The reported drone strike that set fire to two oil production facilities in Saudi Arabia on the weekend highlights the rising threat of "massive disruption" posed by swarms of cheap, unmanned flying devices, according to designer Clemens Weisshaar.
On Saturday 14 September an oil production facility in Abqaiq and the Khurais oilfield, both run by Saudi Arabia's state-run oil production company Aramco, were attacked by air. Aramco called the attacks acts of terrorism in a statement.
"The drone strike on the heart of the global petroleum production was the first known coordinated massive swarm drone strike," Weisshaar told Dezeen. "And it was potentially executed by a non-state actor on a budget."
Weisshaar added that clouds of simple drones were increasingly capable of "hitting a strategic target and causing massive disruption".
Attack stalled 5.7 million barrels of oil
Crude oil prices have jumped as much as 10 per cent following the attack. The drone strike disrupted 5.7 million barrels of crude oil production, representing half of the kingdom's output.
The attacks come amid mounting concerns over the destructive use of unmanned aerial vehicles (UAVs) and confirms statements made in Dezeen's 2018 documentary, Elevation, which explores how drones could change cities.
In the movie Weisshaar, cofounder of design and technology studio Kram/Weisshaar, highlighted the potential for drones to be used in terrorist attacks: "It is surprising how little has happened with commercially available drones, because there is stuff that can carry considerable payloads," he said.
"It's a real option. Gladly nothing has happened there yet, but it will."
Swarms of drones, acting by human control or autonomously, have so far mostly been used for benign purposes such as architect Carlo Ratti's flock of graffiti-painting UAVs or Studio Drift's choreographed performance involving 300 devices.
Last year transportation design studio PriestmanGoode unveiled a concept for home deliveries carried out by hundreds of small drones instead of road vehicles.
However this could rapidly change as the destructive power of clouds of drones becomes apparent.
Drone expert Liam Young said in the movie: "Itʼs now got to the point that technology has become democratised because theyʼre now in the hands of everybody. And then you start to see them being used for ways in which they weren't intended."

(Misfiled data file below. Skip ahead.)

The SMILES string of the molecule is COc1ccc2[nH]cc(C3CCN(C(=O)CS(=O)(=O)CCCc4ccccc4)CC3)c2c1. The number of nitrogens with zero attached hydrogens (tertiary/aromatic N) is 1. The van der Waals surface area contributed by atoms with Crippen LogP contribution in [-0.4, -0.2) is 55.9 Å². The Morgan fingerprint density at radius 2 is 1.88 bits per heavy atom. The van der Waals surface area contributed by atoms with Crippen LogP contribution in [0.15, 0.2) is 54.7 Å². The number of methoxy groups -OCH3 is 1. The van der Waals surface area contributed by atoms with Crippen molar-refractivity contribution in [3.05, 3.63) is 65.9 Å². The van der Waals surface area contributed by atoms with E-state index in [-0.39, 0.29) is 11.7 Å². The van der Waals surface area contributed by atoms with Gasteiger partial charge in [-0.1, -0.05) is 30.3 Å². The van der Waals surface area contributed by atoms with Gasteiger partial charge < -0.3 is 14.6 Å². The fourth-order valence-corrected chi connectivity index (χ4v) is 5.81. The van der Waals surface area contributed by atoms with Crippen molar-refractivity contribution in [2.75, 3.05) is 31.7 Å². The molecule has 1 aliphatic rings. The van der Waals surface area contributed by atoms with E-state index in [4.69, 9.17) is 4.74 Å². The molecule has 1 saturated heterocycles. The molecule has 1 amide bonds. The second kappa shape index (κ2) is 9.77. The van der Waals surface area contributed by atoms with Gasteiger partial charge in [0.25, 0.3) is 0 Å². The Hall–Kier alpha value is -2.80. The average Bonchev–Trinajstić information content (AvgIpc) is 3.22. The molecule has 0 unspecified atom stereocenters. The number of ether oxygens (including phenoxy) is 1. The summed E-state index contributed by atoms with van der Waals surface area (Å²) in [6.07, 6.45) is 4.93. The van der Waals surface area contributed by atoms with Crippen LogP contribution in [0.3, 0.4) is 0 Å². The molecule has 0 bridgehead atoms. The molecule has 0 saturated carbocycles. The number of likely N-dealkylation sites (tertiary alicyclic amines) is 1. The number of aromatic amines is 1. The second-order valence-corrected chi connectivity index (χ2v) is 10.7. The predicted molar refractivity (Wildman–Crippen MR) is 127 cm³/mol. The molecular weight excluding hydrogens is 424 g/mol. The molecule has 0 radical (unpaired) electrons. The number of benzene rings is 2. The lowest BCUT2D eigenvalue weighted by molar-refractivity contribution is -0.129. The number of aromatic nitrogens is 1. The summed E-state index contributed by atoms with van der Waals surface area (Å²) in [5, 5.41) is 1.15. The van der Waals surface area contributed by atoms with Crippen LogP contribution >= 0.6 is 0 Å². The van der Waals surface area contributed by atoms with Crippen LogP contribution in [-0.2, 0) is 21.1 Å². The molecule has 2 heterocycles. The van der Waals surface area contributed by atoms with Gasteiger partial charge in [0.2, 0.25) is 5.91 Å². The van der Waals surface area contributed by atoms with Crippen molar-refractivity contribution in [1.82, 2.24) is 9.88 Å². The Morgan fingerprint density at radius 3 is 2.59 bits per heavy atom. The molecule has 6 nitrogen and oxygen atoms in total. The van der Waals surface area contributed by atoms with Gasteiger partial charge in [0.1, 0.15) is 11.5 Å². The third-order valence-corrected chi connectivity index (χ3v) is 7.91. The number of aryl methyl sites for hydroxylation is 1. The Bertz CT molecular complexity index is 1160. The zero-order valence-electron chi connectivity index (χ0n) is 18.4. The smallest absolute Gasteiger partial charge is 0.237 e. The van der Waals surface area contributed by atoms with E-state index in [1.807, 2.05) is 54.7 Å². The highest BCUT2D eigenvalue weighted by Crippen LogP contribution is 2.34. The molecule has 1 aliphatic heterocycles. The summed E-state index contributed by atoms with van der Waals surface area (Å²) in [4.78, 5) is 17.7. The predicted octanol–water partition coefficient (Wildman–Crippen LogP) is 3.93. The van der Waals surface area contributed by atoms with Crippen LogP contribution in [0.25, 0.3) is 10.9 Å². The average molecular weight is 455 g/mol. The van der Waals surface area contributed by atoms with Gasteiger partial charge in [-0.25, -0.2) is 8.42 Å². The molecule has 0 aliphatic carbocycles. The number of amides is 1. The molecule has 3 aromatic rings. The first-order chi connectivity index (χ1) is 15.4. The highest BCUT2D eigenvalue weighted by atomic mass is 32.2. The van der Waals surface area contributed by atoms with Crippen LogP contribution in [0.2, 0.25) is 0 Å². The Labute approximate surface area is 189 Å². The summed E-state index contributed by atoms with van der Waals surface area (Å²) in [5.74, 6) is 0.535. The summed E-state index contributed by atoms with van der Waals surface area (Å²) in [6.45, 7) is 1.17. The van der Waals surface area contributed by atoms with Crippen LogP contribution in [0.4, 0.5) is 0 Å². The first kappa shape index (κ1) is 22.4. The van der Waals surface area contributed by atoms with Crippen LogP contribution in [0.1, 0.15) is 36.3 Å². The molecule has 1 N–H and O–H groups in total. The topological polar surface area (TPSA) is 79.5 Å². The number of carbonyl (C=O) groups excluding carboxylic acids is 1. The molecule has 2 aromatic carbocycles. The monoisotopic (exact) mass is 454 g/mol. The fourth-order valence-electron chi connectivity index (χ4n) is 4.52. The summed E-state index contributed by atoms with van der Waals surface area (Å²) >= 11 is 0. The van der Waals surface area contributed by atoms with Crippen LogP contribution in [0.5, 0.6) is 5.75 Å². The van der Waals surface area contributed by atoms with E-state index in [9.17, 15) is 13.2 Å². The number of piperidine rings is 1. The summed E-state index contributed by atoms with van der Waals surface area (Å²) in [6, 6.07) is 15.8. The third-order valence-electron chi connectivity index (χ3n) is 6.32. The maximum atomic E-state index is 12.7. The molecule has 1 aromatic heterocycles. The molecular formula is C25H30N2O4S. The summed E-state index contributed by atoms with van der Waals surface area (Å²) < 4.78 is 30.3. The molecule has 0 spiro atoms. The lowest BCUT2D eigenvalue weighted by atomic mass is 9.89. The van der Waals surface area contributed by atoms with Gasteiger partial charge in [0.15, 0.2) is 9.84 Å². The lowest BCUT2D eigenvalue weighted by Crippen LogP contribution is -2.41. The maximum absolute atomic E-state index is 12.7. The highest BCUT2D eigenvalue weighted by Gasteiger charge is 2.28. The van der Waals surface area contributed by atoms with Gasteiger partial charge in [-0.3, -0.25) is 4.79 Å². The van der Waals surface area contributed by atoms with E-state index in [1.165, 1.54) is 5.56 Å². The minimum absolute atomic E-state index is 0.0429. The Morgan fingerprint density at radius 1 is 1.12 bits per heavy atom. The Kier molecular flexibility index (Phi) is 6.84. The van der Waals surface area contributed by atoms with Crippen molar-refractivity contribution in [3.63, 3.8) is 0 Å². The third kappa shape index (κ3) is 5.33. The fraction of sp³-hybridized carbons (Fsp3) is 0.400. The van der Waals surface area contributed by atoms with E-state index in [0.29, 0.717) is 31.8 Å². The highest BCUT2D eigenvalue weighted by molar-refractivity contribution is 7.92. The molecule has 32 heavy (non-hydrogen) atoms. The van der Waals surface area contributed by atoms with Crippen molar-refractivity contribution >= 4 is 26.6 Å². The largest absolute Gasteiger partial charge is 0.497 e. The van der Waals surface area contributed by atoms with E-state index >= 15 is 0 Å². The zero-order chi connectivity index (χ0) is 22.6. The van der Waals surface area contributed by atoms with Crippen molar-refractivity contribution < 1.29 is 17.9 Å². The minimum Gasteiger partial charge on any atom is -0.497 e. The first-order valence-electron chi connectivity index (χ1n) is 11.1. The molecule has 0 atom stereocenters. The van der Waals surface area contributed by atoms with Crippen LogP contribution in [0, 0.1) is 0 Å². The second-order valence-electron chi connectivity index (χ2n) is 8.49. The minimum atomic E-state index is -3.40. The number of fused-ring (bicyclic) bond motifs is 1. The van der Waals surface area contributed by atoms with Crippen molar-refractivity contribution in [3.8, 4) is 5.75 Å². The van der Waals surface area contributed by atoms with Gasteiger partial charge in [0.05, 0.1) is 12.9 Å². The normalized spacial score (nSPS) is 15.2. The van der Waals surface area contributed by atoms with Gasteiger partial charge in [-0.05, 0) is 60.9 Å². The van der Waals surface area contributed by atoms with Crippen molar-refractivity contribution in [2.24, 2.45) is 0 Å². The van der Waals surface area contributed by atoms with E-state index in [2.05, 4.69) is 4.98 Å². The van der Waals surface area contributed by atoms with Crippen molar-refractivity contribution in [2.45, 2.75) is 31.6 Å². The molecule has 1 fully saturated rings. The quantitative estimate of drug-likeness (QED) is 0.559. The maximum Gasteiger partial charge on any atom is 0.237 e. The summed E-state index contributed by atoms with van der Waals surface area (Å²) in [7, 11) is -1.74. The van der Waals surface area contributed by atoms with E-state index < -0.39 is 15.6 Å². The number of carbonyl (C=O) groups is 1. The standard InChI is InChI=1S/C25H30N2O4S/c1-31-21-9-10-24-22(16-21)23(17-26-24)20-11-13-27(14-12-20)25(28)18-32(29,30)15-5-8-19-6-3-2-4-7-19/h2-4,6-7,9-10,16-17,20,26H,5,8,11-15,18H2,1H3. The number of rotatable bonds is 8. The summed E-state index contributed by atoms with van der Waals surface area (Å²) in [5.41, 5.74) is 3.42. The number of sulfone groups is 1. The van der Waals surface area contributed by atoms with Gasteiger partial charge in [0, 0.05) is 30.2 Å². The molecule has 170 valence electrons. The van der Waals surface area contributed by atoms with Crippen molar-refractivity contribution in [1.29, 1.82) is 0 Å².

Latest example of drones used to cause disruption
In December last year a suspected drone incident that led to the closure of Gatwick Airport in England, drone expert Liam Young told Dezeen: "It's a perfect example of how technology evolves at a much faster pace than culture does."
The following month, drone sightings shut down operations at Heathrow, the world's second busiest airport.
Last year a drone with explosives strapped to it was reportedly used in a failed assassination attempt on the president of Venezuala, prompting Shenzhen-based drone manufacturer DJI to make a statement to Dezeen that it couldn't control what its technology was used for.
However Weisshaar said the Saudi attack marked a dramatic escalation in autonomous warfare.
"It's time to start worrying about the upscaling potential where state actors deploy large numbers of assets or very physically massive ones like the sometimes nuclear-powered autonomous submarines, drones and cruise missiles that are in the works in Russia," he said.
"And even more so about the ongoing massive efforts by all players to add AI to the mix creating autonomous lethal weapons," he added."In which case a drone, or hundreds of drones, could loiter and strike at will."
Confusion over Saudi attack
The Yemen-based Houthi movement – a resistance group rebelling against the Saudia Arabian government – has claimed the drone attacks, saying it sent 10 of the weaponised flying robots towards the facilities.
Houthi rebels, that claimed the attacks, have launched previous drone attacks at targets within Saudi Arabia, including in May where damage at two pumping stations affected the Aramco East-West pipeline and its oil supply.
Attack raises "serious ethical concerns"
According to a UN Security Council report published in January, the Houthi movement uses UAV-X drones, nicknamed suicide or kamikaze drones because they are destroyed when used to attack a target.
The UN report stated the models of unmanned aerial vehicles that the Houthis use are the Qasef-1, the Rased and the Hudhud-1. The Rased is reconnaissance drone based on the Chinese-made Skywalker 8-X.
"This full automated swarm warfare approach already taken by all global powers very obviously raises serious ethical concerns and potentially already represents a blatant breach of the Geneva Convention," Weisshaar said.
"The international bodies will need to regulate AI warfare quickly and on eye level with nuclear, biological and chemical warfare to avoid disaster and proliferation to rogue actors," he added, saying the pace at which governments and international bodies were dealing with the new threat was "alarmingly slow".
Main image is by Planet Labs.